Police contact with therapists and the importance of making specific requests
Where a therapist is working for an agency and access is sought to the material generated, it is important that an approach is made to the agency.
If the police believe that the therapist holds material that may be relevant to the investigation, the therapist should be told of the investigation and alerted to the need to preserve relevant material.
Investigators are not required to provide extensive operational details to a therapist but it is important that any request for information is specific (e.g. spanning a specific time period and related to a particular issue), and the officer must be able to demonstrate to the therapist the relevance of their specific inquiries to their investigation. The therapist may refuse a request if they would be unable to comply with their own data protection obligations in meeting it, the data sought is not specific enough and/or there is no rationale for seeking it.
Where the therapist refuses to comply with the police request
If a therapist has refused a police request for material within therapy notes, the prosecutor should be informed. Investigators and prosecutors should request that the third party preserve the material and this request should be documented.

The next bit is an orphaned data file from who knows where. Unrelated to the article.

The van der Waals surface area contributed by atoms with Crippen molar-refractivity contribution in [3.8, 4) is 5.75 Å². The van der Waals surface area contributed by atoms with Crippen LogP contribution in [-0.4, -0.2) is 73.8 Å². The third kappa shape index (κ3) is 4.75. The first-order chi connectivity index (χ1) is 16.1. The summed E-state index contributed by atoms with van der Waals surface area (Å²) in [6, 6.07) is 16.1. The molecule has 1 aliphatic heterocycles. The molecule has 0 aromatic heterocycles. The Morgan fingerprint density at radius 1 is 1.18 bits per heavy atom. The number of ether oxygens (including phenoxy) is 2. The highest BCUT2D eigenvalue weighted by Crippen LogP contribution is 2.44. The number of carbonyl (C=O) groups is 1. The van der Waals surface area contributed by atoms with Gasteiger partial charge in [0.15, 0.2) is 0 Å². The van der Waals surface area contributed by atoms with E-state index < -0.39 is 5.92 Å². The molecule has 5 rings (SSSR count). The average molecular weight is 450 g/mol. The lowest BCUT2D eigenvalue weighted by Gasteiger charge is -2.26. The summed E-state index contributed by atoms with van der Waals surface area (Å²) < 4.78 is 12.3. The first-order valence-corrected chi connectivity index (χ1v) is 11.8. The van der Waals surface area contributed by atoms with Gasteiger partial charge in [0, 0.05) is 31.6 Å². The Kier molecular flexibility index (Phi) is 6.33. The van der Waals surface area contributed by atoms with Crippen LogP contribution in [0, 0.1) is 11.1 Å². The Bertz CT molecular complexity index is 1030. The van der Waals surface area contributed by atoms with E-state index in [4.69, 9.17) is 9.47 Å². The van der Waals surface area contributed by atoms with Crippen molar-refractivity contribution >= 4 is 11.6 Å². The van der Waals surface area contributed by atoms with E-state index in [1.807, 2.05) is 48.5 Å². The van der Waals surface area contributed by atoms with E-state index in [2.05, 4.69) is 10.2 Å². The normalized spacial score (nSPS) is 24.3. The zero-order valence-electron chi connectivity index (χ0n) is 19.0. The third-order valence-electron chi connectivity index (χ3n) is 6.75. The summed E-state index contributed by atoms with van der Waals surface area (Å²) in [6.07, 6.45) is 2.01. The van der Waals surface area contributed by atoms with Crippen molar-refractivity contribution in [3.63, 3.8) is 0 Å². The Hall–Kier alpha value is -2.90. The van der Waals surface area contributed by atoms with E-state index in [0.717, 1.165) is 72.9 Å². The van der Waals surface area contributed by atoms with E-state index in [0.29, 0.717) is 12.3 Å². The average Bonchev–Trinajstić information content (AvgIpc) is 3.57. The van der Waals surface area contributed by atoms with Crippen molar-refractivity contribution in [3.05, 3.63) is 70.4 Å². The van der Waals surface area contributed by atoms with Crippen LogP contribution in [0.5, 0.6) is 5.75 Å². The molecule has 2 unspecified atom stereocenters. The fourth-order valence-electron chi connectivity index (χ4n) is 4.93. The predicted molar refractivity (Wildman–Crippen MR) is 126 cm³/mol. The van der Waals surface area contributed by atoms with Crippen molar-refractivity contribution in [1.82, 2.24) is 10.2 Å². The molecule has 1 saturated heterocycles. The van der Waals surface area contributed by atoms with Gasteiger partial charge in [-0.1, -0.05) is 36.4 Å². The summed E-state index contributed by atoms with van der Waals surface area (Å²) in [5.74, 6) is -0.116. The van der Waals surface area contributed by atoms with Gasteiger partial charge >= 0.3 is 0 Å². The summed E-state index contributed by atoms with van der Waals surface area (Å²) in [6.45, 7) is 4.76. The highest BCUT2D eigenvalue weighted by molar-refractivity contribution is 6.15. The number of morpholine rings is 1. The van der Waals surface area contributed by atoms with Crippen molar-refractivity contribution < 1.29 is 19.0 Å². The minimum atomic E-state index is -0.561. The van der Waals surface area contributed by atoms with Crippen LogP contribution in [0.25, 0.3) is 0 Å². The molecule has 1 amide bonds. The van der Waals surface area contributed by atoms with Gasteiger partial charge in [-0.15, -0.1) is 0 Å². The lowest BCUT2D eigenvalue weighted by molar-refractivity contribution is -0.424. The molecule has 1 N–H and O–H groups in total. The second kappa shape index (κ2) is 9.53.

Tackling victim credibility myths
For detailed guidance on tackling common myths and stereotypes arising in RASSO cases see Chapter 4 and Annex A of the RASSO Legal Guidance.
When considering the impact of any apparent inconsistency between accounts provided by the victim to a therapist and to the police, prosecutors should note that therapy is not an investigative process and that, as such, there is no expectation that a therapist should take verbatim notes in relation to victim disclosures of potential criminality for the benefit of criminal justice agencies. The limitations of note taking during therapy should be considered by prosecutors when assessing the impact of any apparent inconsistencies.
The courts have long recognised that an inconsistency in accounts provided by a victim does not necessarily mean that a victim is not telling the truth – see the Crown Court Compendium Part 1: Jury and Trial Management and Summing Up Section 20-1 ‘Sexual offences – The dangers of assumptions’ Paragraph 14 (December 2020).
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